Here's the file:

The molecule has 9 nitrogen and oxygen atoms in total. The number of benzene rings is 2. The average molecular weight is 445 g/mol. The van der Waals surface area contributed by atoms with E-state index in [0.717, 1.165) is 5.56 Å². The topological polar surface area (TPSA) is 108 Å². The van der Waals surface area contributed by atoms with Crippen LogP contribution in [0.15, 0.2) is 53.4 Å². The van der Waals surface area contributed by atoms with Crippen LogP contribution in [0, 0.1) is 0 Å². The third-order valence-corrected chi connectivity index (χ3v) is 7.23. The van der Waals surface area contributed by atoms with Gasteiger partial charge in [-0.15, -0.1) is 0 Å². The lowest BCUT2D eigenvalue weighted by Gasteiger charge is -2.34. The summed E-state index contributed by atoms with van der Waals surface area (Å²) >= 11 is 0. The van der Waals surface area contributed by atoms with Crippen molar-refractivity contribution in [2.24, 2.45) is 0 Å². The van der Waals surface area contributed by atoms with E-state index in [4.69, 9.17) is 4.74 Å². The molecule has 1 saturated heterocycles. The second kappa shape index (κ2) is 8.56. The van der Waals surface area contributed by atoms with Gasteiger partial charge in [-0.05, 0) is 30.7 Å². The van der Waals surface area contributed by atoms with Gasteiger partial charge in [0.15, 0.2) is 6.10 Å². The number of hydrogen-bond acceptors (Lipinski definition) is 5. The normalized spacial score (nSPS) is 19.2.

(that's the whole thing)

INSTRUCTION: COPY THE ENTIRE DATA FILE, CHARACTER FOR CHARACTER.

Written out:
The molecule has 9 nitrogen and oxygen atoms in total. The number of benzene rings is 2. The average molecular weight is 445 g/mol. The van der Waals surface area contributed by atoms with E-state index in [0.717, 1.165) is 5.56 Å². The topological polar surface area (TPSA) is 108 Å². The van der Waals surface area contributed by atoms with Crippen LogP contribution in [0.15, 0.2) is 53.4 Å². The van der Waals surface area contributed by atoms with Crippen LogP contribution in [0, 0.1) is 0 Å². The third-order valence-corrected chi connectivity index (χ3v) is 7.23. The van der Waals surface area contributed by atoms with Gasteiger partial charge in [-0.15, -0.1) is 0 Å². The lowest BCUT2D eigenvalue weighted by Gasteiger charge is -2.34. The summed E-state index contributed by atoms with van der Waals surface area (Å²) >= 11 is 0. The van der Waals surface area contributed by atoms with Crippen molar-refractivity contribution in [2.24, 2.45) is 0 Å². The van der Waals surface area contributed by atoms with E-state index in [4.69, 9.17) is 4.74 Å². The molecule has 1 saturated heterocycles. The second kappa shape index (κ2) is 8.56. The van der Waals surface area contributed by atoms with Gasteiger partial charge in [-0.05, 0) is 30.7 Å². The van der Waals surface area contributed by atoms with Gasteiger partial charge in [0.15, 0.2) is 6.10 Å². The number of hydrogen-bond acceptors (Lipinski definition) is 5. The normalized spacial score (nSPS) is 19.2.